Families Express Anger Over Government Decision to Allow Aid to Gaza via Egypt
Families express concerns as aid reaches Gaza. Questions arise over aid distribution amidst captivity. Updates on Gaza relief efforts.
Israel has agreed to permit the transfer of humanitarian aid to the Gaza Strip through Egypt due to United States Pressure, a decision that has drawn sharp criticism from families of Israelis currently held captive by Hamas in the enclave.
The 'Bring Them Home Now' organization, formed to represent the families of those kidnapped, expressed their discontent in a statement, stating, "The decision to allow humanitarian aid to the murderers of Gaza has caused great anger among the family members." They went on to highlight the dire conditions faced by those held captive, including children, women, and the elderly with serious health issues.
Following Hamas's brutal October 7 attack, which saw thousands breach the Israeli security fence and resulted in numerous casualties, Israel had halted the supply of water, medicine, and food to southern Gaza. Prime Minister Benjamin Netanyahu's office clarified that while humanitarian aid would be allowed, any attempts to deliver aid directly to Hamas would be thwarted.
US President Joe Biden, who recently visited Israel, advocated for the delivery of lifesaving humanitarian assistance to civilians in Gaza, emphasizing that inspections would ensure aid reaches those in need rather than falling into the hands of Hamas. This call was echoed by Egyptian President Abdel Fattah el-Sissi, who agreed to open the Rafah Crossing, enabling the entry of up to 20 trucks of aid.
The United Nations estimates that around 100 trucks of aid per day will be required to rehabilitate Gaza after the recent counter-attacks by Israel. Currently, between 200 and 150 Israelis and dual nationals are believed to be held captive by Hamas and Islamic Jihad in Gaza.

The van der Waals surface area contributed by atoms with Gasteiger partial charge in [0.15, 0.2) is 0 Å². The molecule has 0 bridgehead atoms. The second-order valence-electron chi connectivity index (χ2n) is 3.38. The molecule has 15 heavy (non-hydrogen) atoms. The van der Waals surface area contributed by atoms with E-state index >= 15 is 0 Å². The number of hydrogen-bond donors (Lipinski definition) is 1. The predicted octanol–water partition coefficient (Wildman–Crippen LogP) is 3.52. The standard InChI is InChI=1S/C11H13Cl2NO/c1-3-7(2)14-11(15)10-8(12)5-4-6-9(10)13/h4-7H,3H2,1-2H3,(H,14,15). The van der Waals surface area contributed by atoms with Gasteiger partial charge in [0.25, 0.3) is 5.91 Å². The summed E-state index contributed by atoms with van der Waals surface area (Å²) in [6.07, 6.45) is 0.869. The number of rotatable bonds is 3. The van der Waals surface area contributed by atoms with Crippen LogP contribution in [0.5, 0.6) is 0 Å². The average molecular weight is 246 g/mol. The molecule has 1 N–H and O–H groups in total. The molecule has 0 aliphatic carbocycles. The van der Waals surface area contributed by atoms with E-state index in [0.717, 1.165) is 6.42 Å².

Netanyahu emphasized the importance of the return of captives and called for Red Cross visits to those held captive. He also made it clear that humanitarian assistance, limited to food, water, and medicine for the civilian population in southern Gaza, would be permitted, as long as it does not reach Hamas.
The families represented by the 'Bring Them Home Now' organization have threatened to intensify their efforts if the decision to aid Gaza is not reversed. While this organization does not encompass all families of the hostages, it serves as a primary representative.
US President Biden underscored the need for accountability, stating, "Let me be clear: If Hamas diverts or steals the assistance, they will have demonstrated once again that they have no concern for the welfare of the Palestinian people and it will end."
At the Rafah Crossing, which serves as Gaza's sole connection to Egypt, truckloads of aid await entry. However, the facility's limited capacity, compounded by damaged infrastructure due to Israeli airstrikes, presents logistical challenges.
Egypt's Foreign Minister Sameh Shoukry confirmed an agreement between Egypt, Israel, and other international actors to facilitate aid entry through Rafah, underscoring that the process will be conducted under the supervision of the United Nations and in coordination with the Egyptian and Palestinian branches of the Red Cross. While the exact timeframe for aid delivery remains uncertain, hopes are high for swift assistance to reach the Palestinian enclave.
The families' distress over the decision to allow aid into Gaza via Egypt underscores the complex humanitarian and political challenges in the region. As developments unfold, the focus remains on ensuring aid reaches those in need while preventing exploitation by armed groups.